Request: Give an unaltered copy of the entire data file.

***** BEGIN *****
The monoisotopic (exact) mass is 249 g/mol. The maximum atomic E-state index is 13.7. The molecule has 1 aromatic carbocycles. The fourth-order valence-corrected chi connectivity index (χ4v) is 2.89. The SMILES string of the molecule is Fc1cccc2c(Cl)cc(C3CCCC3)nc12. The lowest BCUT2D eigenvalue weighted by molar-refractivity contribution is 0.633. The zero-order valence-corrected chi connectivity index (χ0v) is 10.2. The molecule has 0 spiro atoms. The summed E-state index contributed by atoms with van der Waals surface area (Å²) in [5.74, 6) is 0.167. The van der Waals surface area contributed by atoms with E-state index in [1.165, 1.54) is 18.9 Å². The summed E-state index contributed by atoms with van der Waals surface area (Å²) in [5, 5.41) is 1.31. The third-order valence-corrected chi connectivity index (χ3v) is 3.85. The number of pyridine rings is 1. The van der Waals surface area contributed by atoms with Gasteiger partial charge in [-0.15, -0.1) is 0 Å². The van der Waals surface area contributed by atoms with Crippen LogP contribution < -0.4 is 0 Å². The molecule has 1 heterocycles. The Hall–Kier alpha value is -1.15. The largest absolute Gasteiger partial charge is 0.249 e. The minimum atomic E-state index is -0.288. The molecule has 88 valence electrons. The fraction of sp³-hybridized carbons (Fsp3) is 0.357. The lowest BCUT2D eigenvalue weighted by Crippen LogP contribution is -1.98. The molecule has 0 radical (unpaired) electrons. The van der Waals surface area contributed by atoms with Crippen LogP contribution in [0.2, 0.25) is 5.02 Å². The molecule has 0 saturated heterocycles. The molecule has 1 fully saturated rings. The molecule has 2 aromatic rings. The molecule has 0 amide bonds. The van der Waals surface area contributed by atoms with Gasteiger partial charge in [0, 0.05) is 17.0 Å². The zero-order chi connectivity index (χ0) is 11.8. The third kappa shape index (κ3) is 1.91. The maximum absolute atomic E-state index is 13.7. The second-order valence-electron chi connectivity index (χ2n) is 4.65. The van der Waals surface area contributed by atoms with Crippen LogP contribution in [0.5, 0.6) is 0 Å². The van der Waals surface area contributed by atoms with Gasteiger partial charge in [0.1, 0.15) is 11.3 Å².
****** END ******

The monoisotopic (exact) mass is 249 g/mol. The maximum atomic E-state index is 13.7. The molecule has 1 aromatic carbocycles. The fourth-order valence-corrected chi connectivity index (χ4v) is 2.89. The SMILES string of the molecule is Fc1cccc2c(Cl)cc(C3CCCC3)nc12. The lowest BCUT2D eigenvalue weighted by molar-refractivity contribution is 0.633. The zero-order valence-corrected chi connectivity index (χ0v) is 10.2. The molecule has 0 spiro atoms. The summed E-state index contributed by atoms with van der Waals surface area (Å²) in [5.74, 6) is 0.167. The van der Waals surface area contributed by atoms with E-state index in [1.165, 1.54) is 18.9 Å². The summed E-state index contributed by atoms with van der Waals surface area (Å²) in [5, 5.41) is 1.31. The third-order valence-corrected chi connectivity index (χ3v) is 3.85. The number of pyridine rings is 1. The van der Waals surface area contributed by atoms with Gasteiger partial charge in [-0.15, -0.1) is 0 Å². The van der Waals surface area contributed by atoms with Crippen LogP contribution < -0.4 is 0 Å². The molecule has 1 heterocycles. The Hall–Kier alpha value is -1.15. The largest absolute Gasteiger partial charge is 0.249 e. The minimum atomic E-state index is -0.288. The molecule has 88 valence electrons. The fraction of sp³-hybridized carbons (Fsp3) is 0.357. The lowest BCUT2D eigenvalue weighted by Crippen LogP contribution is -1.98. The molecule has 0 radical (unpaired) electrons. The van der Waals surface area contributed by atoms with Crippen LogP contribution in [0.2, 0.25) is 5.02 Å². The molecule has 0 saturated heterocycles. The molecule has 1 fully saturated rings. The molecule has 2 aromatic rings. The molecule has 0 amide bonds. The van der Waals surface area contributed by atoms with Gasteiger partial charge in [0, 0.05) is 17.0 Å². The zero-order chi connectivity index (χ0) is 11.8. The third kappa shape index (κ3) is 1.91. The maximum absolute atomic E-state index is 13.7. The second-order valence-electron chi connectivity index (χ2n) is 4.65. The van der Waals surface area contributed by atoms with Crippen LogP contribution in [0.5, 0.6) is 0 Å². The van der Waals surface area contributed by atoms with Gasteiger partial charge in [0.1, 0.15) is 11.3 Å².